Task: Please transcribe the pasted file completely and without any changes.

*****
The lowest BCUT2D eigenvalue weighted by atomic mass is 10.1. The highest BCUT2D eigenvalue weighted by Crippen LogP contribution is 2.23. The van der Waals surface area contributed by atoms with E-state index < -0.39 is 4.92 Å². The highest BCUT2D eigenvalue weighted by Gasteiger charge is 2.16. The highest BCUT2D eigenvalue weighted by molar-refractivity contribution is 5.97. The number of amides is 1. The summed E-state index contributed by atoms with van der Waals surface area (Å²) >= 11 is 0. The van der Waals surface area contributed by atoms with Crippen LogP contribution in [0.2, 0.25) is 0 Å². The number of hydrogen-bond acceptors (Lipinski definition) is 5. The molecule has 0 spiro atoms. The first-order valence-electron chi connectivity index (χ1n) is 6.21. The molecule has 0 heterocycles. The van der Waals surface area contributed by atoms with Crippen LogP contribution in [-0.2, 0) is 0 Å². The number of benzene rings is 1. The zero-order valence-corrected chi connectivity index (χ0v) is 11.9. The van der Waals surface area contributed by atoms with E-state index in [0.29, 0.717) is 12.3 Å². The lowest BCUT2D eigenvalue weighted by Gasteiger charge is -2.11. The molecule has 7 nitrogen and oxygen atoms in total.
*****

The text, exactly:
The lowest BCUT2D eigenvalue weighted by atomic mass is 10.1. The highest BCUT2D eigenvalue weighted by Crippen LogP contribution is 2.23. The van der Waals surface area contributed by atoms with E-state index < -0.39 is 4.92 Å². The highest BCUT2D eigenvalue weighted by Gasteiger charge is 2.16. The highest BCUT2D eigenvalue weighted by molar-refractivity contribution is 5.97. The number of amides is 1. The summed E-state index contributed by atoms with van der Waals surface area (Å²) >= 11 is 0. The van der Waals surface area contributed by atoms with Crippen LogP contribution in [0.2, 0.25) is 0 Å². The number of hydrogen-bond acceptors (Lipinski definition) is 5. The molecule has 0 spiro atoms. The first-order valence-electron chi connectivity index (χ1n) is 6.21. The molecule has 0 heterocycles. The van der Waals surface area contributed by atoms with Crippen LogP contribution in [-0.2, 0) is 0 Å². The number of benzene rings is 1. The zero-order valence-corrected chi connectivity index (χ0v) is 11.9. The van der Waals surface area contributed by atoms with E-state index in [0.29, 0.717) is 12.3 Å². The lowest BCUT2D eigenvalue weighted by Gasteiger charge is -2.11. The molecule has 7 nitrogen and oxygen atoms in total.